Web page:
Diverting flights: A new health protocol?
MANILA, Philippines—Many were taken by surprise by the order to divert from March 29 to June 5 all international flights bound for the Mactan Cebu International Airport (MCIA) to the Ninoy Aquino International Airport (NAIA) in Pasay City, Metro Manila, which is ground zero of COVID-19 cases in the Philippines.
The order, issued by Malacanang on Thursday (May 27), came after the provincial government of Cebu issued an order on testing of returning Filipino passengers—OFWs and non-OFWS—which differed from the one laid down by the national Inter-Agency Task Force for the Management of Emerging Infectious Diseases (IATF).
The national government said the order, by Cebu Gov. Gwendolyn Garcia, included protocols that had been contrary to those set by the IATF.
What was the governor’s order that prompted such a response from Malacanang? What would be its effects on passengers?
Last March 30, Garcia issued Executive Order (EO) No. 17, setting new guidelines and protocols for entry of Filipino passengers—both repatriated OFWs and returning residents.
READ: Cebu Gov. Gwendolyn Garcia issues Executive Order (EO) No. 17 in which returning OFWs and non-returning OFWs bound…
Garcia’s EO required arriving travelers to fill out passenger registration forms issued by the MCIA.
Then they’ll have to get RT-PCR tests on arrival and have a pre-booked hotel room to isolate themselves in until test results are out.
The EO said current requirements for OFWs or returning residents to go on quarantine and be tested only on the fifth day of their arrival “puts a heavy financial burden” on returning Filipinos.
The governor’s order said the current rule also “bludgeons the finance of OWWA that may very well be used for other purposes.” OWWA is Overseas Workers Welfare Administration, the government agency in charge of OFW welfare.
Garcia’s EO also provided that those with negative test results would be cleared to go home but those who would test positive would have to further heed health protocols.
The order, which took effect in Cebu province last March 31, was the result of a meeting between Garcia and officials of government agencies—OWWA and MCIA—and representatives from three airline companies and the Hotel and Restaurant Association of Cebu.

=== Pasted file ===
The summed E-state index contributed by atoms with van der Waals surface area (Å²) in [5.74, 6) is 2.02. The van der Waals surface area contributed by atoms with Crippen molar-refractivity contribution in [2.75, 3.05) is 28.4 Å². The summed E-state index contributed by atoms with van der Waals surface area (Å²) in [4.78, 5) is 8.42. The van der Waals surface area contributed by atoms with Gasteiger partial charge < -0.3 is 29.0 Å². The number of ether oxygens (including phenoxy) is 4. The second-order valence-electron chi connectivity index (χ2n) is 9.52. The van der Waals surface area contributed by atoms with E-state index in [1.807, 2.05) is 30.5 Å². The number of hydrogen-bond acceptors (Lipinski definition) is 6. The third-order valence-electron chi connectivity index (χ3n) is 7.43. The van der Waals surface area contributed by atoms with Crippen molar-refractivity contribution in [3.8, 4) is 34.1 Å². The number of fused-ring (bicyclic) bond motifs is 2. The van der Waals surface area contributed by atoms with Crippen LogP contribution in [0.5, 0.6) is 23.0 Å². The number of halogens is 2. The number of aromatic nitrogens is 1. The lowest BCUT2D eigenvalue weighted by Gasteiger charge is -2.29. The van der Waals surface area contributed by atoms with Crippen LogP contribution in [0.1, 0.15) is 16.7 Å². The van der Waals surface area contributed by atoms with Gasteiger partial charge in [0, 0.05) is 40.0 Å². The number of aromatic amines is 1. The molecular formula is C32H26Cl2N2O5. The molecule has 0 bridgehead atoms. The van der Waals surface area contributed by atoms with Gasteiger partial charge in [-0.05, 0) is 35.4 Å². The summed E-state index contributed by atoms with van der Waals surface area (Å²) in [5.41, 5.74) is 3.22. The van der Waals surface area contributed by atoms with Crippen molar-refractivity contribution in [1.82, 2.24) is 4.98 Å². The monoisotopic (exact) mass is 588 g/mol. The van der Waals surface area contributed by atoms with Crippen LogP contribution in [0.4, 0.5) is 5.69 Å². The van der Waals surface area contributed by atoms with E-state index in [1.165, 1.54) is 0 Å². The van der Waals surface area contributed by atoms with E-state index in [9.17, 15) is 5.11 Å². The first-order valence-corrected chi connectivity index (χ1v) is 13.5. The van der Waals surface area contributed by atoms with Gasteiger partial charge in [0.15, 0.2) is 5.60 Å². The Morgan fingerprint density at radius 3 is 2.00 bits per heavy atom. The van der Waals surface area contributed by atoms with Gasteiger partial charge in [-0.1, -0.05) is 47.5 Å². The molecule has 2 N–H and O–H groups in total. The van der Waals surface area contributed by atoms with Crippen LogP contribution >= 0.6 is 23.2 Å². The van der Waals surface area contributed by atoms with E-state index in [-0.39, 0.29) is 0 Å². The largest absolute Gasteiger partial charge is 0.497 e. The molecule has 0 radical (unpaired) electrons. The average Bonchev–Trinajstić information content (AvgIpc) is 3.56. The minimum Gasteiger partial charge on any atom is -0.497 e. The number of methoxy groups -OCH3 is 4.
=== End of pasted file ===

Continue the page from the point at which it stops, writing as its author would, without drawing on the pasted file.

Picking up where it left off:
Garcia’s order, however, appeared to counter that of the IATF which required passengers arriving from abroad to go on quarantine for 10 to 14 days and be tested on the seventh day of their return.
The IATF order also required passengers to go on four more days of quarantine when they arrive in their final destinations.
Dr. Mary Jean Loreche, Department of Health (DOH) Visayas spokesperson, had said the testing upon arrival order applied to only Cebu residents.
Non-residents of Cebu are covered by the IATF rules, Loreche said.
Redirection of flights
The memorandum to redirect flights, issued by Executive Secretary Salvador Medialdea, instructed the Department of Transportation (DOTr) and Manila Airport Authority (MAA) to ensure smooth diversion of flights.
The directive also instructed all government agencies to ensure that inbound international travelers in all ports of entry will heed the national government’s testing and quarantine protocols.
“Heads of departments shall ensure that all offices and instrumentalities under or attached to their departments abide by this directive, while the Department of Interior and Local Government (DILG) shall enforce compliance with respect to LGUs,” said the order.
Why transfer to Manila?
Medialdea said the order was issued upon the recommendation of the IATF and “in pursuit of the national interest in preventing the further spread of COVID-19 in the country.”
According to the DOH, the National Capital Region (NCR) has more than 10,000 active cases as of May 27. Cebu City has 300 active cases.
But why bring more passengers, who need to be tested, to where COVID-19 is most prevalent?